Your shopping cart is empty.

Climbing roses for 190 ft of fence

oursteelers 8B PNW
February 16, 2019

All of this talk of climbing roses and nodding heads has me thinking.

I have about 180 ft of cedar fence, I’ve mostly concentrated on my side of the fence because the other side; the road side, is my “throw away” section. It it our responsibility to weed the property to the road, roughly 12 ft.

That is a LOT to maintain that I don’t even see when I casually look out my window.

So I’ve been tossing stuff out there-fruit trees, juniper(as a ground cover to help with weeding) xtra hostas, butterfly weed etc

Y’all have me thinking tho...maybe I could throw some roses on that side to grow to MY side of the fence. It is full sun on that side in parts while on my side it’s shades by the fence.

Currently growing on my side in the sunny parts I have Quicksilver, First Crush, Frederic Mistral, Tangerine Skies, Social Climber, Kiss Me Kate and Westerland.

My preference would be in the pink and purple shades and fragrant. Once blooming or reblooming not important.

In those parts of the garden I already have MIP, Quietness, PlumPerfect, TwilightZone, mdm plantire, mdm Hardy, gemini, reine des violettes, Young Lycidas, deelish and wedding bells. So probably something different.

Geez. That was a lot of babble....

Thanks :)

Comments (44)

  • toolbelt68

    It may pay you to check what is considered weeds before you invest in plants that my be chopped up by county road crews. Climbers mainly bloom at the top so you won't get much shade/weed blockage from them.

  • oursteelers 8B PNW

    If only they would be chopped up by county road crews. In our neighborhood the homeowner IS the road crew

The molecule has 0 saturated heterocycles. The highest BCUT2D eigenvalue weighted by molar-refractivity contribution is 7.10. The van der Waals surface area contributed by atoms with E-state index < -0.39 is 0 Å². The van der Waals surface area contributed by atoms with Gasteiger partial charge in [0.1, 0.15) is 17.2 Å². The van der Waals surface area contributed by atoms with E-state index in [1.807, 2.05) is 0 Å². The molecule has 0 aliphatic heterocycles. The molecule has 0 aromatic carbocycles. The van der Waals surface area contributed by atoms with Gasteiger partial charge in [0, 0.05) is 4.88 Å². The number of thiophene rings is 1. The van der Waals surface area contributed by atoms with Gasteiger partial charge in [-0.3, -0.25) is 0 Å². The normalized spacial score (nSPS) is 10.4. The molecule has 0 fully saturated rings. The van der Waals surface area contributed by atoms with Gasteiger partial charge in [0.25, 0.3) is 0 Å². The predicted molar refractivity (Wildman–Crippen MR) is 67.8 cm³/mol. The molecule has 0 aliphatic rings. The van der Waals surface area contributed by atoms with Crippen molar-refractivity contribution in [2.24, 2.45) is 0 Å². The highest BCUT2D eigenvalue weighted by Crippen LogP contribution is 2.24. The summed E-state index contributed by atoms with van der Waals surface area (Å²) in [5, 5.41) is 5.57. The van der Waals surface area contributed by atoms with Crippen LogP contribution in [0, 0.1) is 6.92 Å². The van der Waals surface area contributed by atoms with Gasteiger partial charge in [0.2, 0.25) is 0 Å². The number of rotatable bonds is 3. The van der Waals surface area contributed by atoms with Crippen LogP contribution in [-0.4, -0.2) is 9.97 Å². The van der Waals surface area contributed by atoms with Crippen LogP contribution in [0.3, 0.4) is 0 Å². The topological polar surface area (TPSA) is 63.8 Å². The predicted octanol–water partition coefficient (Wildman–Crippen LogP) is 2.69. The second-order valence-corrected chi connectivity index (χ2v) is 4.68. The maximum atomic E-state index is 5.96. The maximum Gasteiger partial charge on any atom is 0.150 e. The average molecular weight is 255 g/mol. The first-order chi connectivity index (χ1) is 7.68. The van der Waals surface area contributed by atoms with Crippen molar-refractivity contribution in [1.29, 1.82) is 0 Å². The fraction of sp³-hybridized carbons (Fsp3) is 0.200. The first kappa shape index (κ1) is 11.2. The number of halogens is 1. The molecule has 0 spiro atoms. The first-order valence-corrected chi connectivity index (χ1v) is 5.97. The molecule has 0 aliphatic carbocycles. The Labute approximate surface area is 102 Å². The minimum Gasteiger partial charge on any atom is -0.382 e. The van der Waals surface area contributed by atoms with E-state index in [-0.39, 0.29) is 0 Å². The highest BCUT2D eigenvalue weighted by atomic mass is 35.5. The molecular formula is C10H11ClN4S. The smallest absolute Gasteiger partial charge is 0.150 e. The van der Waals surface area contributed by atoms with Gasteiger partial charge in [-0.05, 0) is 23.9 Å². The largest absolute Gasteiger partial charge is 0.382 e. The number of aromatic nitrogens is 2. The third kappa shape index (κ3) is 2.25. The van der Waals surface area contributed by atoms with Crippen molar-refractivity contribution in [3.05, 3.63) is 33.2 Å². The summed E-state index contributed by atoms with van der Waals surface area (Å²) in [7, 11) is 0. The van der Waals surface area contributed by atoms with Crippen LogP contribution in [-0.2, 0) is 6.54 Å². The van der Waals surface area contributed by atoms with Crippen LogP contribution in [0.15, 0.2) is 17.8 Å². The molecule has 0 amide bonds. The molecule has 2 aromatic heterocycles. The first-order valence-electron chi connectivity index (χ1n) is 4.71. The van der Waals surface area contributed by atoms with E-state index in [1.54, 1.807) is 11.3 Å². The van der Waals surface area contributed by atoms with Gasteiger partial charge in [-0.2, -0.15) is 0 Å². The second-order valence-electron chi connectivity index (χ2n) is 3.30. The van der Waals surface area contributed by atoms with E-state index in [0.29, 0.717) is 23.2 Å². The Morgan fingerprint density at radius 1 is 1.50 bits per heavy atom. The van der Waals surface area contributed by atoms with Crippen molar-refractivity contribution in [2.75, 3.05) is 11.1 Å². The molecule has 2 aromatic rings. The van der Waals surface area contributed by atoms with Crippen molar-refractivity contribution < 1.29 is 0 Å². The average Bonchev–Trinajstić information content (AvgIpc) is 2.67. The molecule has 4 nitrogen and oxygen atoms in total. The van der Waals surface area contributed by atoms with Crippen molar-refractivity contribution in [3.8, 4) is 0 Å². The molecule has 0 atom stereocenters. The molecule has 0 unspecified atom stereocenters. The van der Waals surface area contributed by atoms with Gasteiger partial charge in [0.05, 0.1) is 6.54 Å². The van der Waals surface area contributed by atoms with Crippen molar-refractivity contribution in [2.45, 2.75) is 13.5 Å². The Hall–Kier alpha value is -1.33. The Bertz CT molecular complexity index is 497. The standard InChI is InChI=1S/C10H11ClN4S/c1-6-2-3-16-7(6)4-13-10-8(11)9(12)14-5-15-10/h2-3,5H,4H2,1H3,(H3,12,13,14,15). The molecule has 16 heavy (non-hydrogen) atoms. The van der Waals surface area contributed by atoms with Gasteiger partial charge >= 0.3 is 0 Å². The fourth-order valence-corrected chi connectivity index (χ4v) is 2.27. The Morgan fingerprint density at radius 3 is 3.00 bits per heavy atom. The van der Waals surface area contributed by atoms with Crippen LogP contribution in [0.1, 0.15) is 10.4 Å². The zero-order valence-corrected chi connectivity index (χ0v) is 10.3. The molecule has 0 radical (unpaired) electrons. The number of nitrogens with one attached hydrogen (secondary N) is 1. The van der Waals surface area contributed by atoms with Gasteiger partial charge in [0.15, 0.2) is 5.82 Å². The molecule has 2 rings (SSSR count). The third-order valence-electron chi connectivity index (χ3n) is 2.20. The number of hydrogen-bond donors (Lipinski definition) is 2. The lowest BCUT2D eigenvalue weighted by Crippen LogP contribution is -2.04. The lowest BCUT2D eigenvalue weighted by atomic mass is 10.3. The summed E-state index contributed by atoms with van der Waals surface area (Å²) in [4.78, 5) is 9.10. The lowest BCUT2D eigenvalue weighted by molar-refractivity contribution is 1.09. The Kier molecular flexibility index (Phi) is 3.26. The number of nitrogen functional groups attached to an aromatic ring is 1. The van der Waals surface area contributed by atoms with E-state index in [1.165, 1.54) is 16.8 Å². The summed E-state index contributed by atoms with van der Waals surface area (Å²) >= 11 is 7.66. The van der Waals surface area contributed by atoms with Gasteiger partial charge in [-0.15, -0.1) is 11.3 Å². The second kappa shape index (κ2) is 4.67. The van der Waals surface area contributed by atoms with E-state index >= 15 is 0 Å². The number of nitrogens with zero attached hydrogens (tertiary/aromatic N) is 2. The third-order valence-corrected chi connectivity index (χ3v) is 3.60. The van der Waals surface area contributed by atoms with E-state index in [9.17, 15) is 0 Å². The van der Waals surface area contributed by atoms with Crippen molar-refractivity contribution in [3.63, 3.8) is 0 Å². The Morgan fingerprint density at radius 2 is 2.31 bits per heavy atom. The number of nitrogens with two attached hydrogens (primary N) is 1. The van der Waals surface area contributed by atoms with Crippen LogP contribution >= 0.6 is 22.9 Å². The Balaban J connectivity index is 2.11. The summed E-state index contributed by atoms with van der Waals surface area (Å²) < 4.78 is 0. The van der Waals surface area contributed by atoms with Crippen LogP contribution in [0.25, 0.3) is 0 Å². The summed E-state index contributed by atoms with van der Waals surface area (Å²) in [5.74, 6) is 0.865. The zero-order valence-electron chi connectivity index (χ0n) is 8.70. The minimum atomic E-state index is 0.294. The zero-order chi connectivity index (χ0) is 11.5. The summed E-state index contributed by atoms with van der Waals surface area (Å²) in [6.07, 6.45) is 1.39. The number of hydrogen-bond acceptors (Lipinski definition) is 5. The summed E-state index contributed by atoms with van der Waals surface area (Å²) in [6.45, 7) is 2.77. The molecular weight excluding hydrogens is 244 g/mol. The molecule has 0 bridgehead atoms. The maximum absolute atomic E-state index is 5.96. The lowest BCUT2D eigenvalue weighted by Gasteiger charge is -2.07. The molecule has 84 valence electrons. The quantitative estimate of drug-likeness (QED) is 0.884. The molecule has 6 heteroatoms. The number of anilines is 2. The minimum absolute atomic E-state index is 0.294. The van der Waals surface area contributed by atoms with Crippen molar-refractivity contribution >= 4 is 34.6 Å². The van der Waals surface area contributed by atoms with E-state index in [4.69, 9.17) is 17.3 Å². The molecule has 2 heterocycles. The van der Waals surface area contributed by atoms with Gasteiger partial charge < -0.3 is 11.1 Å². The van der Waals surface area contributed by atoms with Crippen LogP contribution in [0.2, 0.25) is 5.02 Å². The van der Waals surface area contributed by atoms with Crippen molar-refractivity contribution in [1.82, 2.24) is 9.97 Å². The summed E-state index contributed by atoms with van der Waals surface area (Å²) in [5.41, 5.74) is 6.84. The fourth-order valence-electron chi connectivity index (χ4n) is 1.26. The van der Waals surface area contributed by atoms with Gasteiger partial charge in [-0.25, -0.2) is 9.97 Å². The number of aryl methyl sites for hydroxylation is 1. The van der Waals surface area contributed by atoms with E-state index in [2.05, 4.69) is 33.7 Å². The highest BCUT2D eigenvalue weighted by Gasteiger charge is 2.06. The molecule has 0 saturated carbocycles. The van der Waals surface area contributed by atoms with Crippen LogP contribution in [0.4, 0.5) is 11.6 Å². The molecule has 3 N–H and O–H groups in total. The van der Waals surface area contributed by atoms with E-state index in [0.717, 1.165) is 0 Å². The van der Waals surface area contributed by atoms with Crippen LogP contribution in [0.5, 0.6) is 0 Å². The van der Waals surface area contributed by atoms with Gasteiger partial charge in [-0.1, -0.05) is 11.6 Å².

• jerijen

    Veilchenblau is a natural.
    And you might look up Gardenia -- it was used on fences all over in the 1800's.
    Stick Sombreuil, Cl. in there for continuous bloom.
    If you can find 'Mel's Heritage' go for it! (I think Burlington has it.)

    "Peggy Martin"?

  • Lilyfinch z7 mid tn

    If I had that much space extra , I would expirament with those glorious once bloomers or massive climbers I don’t really have room for . I have always wanted Albertine, Baltimore belle , Cecile Brunner .. raubrautter ( not sure on spelling ! ) and I would add hybrid musks too . Some get large and drapey but they take their time for me so if I wasn’t paying such close attention to them maybe they would be happy :) oh I would add lilacs , honeysuckles and a snowball bush ( just something I don’t have room for ! lol )

    oh and morning glories too .


    oursteelers 8B PNW thanked Lilyfinch z7 mid tn
  • oursteelers 8B PNW

    So Lily and Jeri, you guys think those suggestions would look good draping over to my side of the fence?

    i don’t wan it to look bad on the roadside but I really want the best part to be on my side of the fence.

    Honestly I just want the roadside to be COVERED in plant material so I dont have to weed it. I have more than enough to do in my actual yard.

  • mustbnuts zone 9 sunset 9

    How about Renae? It is a pretty pink and a great climbing rose. Should do very well there.

  • oursteelers 8B PNW

    I think Renae is gonna have to be a yes because of the lack of thorns. The section she would cover would eventually grow near a path on my side of the fence.

    Off to research the other suggestions!

  • vaporvac

    Chevy Chase. If a few others in my notes I'll look tomorrow

  • oursteelers 8B PNW

    Lily, I don’t think I can have a plant with Baltimore in the name...it was hard enough for me to buy Raven penstemon. Baltimore AND Raven I’m my garden? No way :)

  • summersrhythm_z6a

    Maybe grow something your family could eat. What about grapes? In Europe people often train apple and peal trees to a fence/wall. Having a mini orchid in every yard would be lovely. :-) On the other side of the fence you could grow barriers.......